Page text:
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Alhama de Murcia (Municipality, Region of Murcia, Spain)

Last modified: 2016-04-25 by ivan sache
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Flag of Alhama de Murcia - Image by Ivan Sache, 1 May 2015

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Presentation of Alhama de Murcia

The municipality of Alhama de Murcia (21,298 inhabitants in 2014; 31,155 ha; municipal website) is located in the center of the Region of Murcia, 30 km west of Murcia. The municipality is made of the town of Alhama de Murcia and of the villages of El Berro, Gebas, Las Cañadas, El Cañarico and La Costera.

Alhama de Murcia, located in the Guadalentín valley, was already settled in the Neolithic. The Roman thermae (1st -4th century) are the most important archeological remains in the municipality; they included two different sections, one for healing and another for leisure. The thermae were transformed to a hammām by the Moors, mentioned by Al-Qazwini in the 13th century. The place, named Hammā bi-Laqwār, was renamed Alhama after the Christian reconquest; in Arabic, a natural bath with warm water (hammā) is distinct from warm thermae (hammām).
Enjoyed in 1494 by the German traveller Hieronymus Münzer, the Alhama baths subsequently declined until the establishment of a spa, Hotel Balneario, in 1848. Erected in eclectic and neo-classic architecture, the three-storey building reused the old, vaulted baths, to which the most modern technologies were appended. The public swimming-pool was allocated to the poor, while the richer customers had private baths and dwellings equipped with all comfort. In the 1st quarter of the 20th century, the Alhama baths attracted customers from all Spain, including celebrities such as Santiago Ramón y Cajal (1852-1934), Nobel Prize in Physiology and Medicine (1906). The drying up of the sources and the transformation of the hotel into an hospital during the Civil War resulted in the abandon of the spa, which was eventually demolished in 1972. Preserved, the Roman thermae were proclaimed a National Historic and Artistic Monument in 1983 (museum website).

The castle of Alhama was established in the 11th-12th century by the Moors on a hill dominating the town; watching the Guadalentín valley, the castle was part of the defence belt that protected the borders with the Kingdom of Granada, in the south, and the Kingdom of Aragón, in the north. After the Christian reconquest, the town was incorporated to the Royal crown, until transferred in 1387 to the Fajardo lineage. The fall of the Kingdom of Granada decreased the strategic significance of the fortress, which was abandoned and progressively ruined.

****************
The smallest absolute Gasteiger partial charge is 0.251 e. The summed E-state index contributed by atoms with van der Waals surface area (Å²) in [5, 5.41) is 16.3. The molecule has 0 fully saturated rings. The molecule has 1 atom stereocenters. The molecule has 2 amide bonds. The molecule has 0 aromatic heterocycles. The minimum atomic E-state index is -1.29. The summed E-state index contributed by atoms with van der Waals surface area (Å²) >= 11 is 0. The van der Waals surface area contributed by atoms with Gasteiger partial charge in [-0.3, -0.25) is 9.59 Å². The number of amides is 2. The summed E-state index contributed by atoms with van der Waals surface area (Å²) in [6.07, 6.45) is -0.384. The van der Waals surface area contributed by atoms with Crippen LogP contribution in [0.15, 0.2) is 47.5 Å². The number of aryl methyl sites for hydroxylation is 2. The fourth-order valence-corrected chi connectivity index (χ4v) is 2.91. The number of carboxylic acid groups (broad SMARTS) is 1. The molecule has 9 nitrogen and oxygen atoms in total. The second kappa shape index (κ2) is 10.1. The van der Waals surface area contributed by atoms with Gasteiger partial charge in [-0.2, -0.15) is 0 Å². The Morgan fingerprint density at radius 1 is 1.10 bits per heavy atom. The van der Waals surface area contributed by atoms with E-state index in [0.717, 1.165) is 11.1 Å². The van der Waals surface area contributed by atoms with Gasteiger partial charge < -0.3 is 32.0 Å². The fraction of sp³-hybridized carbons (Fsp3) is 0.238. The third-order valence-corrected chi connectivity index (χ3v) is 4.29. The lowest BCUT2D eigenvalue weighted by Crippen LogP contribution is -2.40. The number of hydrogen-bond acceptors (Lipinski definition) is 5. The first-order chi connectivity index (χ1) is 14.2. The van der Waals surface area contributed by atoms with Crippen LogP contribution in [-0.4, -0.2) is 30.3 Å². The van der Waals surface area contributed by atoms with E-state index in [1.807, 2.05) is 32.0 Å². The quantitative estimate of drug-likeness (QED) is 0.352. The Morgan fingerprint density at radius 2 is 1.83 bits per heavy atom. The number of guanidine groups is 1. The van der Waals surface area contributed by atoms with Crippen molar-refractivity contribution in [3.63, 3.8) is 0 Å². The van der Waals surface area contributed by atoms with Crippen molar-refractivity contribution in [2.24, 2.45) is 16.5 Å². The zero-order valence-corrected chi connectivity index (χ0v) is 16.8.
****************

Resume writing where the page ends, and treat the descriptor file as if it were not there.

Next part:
Ivan Sache, 1 May 2015

Symbols of Alhama de Murcia

The flag of Alhama de Murcia (photo, photo, photo, photo) is blue with the municipal coat of arms in the center.

The coat of arms of Alhama de Murcia is prescribed by Decree No. 2,355, adopted on 16 July 1970 by the Spanish Government and published on 25 August 1970 in the Spanish official gazette, No. 203, p. 13,883 (text).
The coat of arms, which is a "rehabilitation" of the arms traditionally used by the municipality, is described as follows:

Coat of arms: Per fess, 1. Azure a castle or surrounded dexter by a sword sinister by a lion rampant, 2. Azure a fortified house ruined or. The shield surmounted by a Marquis coronet or, evoking the Marquis de los Vélez.

The Royal Academy reviewed the proposal of coat of arms adopted on 11 December 1968 by the Municipal Council. The supporting memoir stated that Alhama once belonged to the Fajardo lineage, therefore the use of the arms of this important lineage on the proposed municipal arms. However, the use of a knight's helmet to surmount the shield is improper in civic arms. The municipality recognized that the old arms of the town, first documented in the 18th century and visible on some official buildings, do not include any charge related to the Fajardo lineage. Accordingly, the arms of Fajardo should be evoked only in a Marquis' coronet surmounting the shield and evoking the Marquis de los Vélez; the municipality should stick to its traditional arms.
[Boletín de la Real Academia de la Historia, 1973, 170: 2, 402-403]

Ivan Sache, 1 May 2015